"It's disturbing and it's disgusting."
A severed head of a nurse shark. It's what divers have seen at Phil Foster Park this week.
"Somebody caught a shark, they beheaded it, took the carcass home maybe for food... And then threw the head in the water," said EJ Morales, a local diver and wildlife photographer. "And that's the part that really shouldn't happen."
Shark conservationist Ryan Walton runs Deep Obsession Charters, which takes people on guided tours to see sharks in their environments. He frequently swims in the area where divers found not one, but two dead sharks this week.
"There are no laws to protect sharks here," he said. "More recently, you're seeing carcasses -- whether full or half -- in spots like the Blue Heron Bridge where we come to do a nice leisurely dive."
We spoke to the Florida Fish and Wildlife Conservation Commission about the issue. Amanda Nalley, a public information specialist for FWC, said if you're going to take a fish or shark by law, you can't let anything go to waste. You have to take it whole.
"It's a fine line with the laws," she said.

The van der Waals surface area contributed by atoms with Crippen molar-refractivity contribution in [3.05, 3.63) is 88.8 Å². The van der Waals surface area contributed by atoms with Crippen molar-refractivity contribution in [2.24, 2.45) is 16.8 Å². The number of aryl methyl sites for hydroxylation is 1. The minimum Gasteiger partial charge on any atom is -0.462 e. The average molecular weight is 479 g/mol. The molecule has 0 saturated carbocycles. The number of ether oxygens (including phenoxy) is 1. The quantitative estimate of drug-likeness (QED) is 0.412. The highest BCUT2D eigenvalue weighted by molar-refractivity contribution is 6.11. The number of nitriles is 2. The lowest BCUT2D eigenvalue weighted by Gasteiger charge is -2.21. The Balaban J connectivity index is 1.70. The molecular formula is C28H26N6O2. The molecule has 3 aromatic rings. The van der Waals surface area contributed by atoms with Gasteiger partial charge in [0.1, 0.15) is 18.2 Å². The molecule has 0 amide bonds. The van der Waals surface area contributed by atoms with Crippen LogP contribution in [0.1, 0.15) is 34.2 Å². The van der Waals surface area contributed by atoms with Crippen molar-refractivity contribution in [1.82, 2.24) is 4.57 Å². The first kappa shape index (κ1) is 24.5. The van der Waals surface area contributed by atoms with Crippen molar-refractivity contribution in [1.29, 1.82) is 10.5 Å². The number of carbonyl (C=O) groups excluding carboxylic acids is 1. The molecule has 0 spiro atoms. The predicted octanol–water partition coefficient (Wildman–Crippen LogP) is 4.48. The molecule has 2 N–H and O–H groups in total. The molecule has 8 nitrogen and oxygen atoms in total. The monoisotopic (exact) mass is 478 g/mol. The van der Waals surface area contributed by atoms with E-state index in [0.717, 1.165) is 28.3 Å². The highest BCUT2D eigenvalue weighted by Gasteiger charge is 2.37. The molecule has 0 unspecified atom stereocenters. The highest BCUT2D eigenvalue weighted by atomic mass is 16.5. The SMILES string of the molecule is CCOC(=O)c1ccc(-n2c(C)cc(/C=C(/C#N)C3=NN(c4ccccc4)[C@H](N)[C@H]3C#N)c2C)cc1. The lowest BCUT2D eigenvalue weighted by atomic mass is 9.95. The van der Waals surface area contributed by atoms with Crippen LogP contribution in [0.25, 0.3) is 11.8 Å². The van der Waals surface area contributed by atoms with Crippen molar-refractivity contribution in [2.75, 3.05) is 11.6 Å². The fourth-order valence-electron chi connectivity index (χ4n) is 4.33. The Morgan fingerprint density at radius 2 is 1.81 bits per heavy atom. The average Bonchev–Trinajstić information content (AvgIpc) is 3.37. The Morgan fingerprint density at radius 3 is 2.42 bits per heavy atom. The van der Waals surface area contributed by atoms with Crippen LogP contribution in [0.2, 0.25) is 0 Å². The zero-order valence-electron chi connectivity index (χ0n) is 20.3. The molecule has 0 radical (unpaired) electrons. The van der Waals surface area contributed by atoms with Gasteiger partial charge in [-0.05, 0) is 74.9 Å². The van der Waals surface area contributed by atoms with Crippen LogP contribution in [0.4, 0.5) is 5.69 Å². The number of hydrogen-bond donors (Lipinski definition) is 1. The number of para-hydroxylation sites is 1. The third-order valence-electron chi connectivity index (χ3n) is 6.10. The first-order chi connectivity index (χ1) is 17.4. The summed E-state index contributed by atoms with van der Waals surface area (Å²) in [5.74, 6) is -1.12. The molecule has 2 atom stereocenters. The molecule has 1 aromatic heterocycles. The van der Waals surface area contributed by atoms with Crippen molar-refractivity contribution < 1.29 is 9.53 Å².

FWC says it's hard to crack down on every fisherman in the water. But if that severed shark's head -- which has a clean cut -- is from a fisherman FWC says that is illegal.
"You can actually gut the fish while you are out in the water, but if you were going to take a shark, you have to leave the head, tail and fins attached to that shark," said Nalley.
Nalley added that FWC is working on new protocol to better inform Florida fishermen of the laws.
"We are working on our shark handling guidelines and are working on the brochure that we want to get out to the public pretty soon," she said.
It's not illegal to fish for sharks but there are laws when it comes to throwing carcasses back in the water.
Divers like Morales don't understand why people are dumping around the dive sites.
"It makes me feel horrible, it's awful bad manners for fishermen to do that sort of thing," he said. "It's sad to see the area get trashed the way it is. I would like to see it protected, I would like to see it preserved."
"We shouldn't have to come see these types of things while we're trying to have a fun dive," said Walton.
Walton believes the problem comes from catch and release to take social media pictures. By the time the photo is taken, he says the shark can die from suffocation.
"There's not much you can do to stop a shark from biting your hook. It's what you do after that makes the difference," he said. "If you catch a shark, please get the hook out of it's mouth and let it go. You don't have time to take your picture for social media because the animal is going to die when you put it back in the water."
We also reached out to the PBC Parks and Recreation director, Eric Call, who said he was not informed of the issue but is checking into it.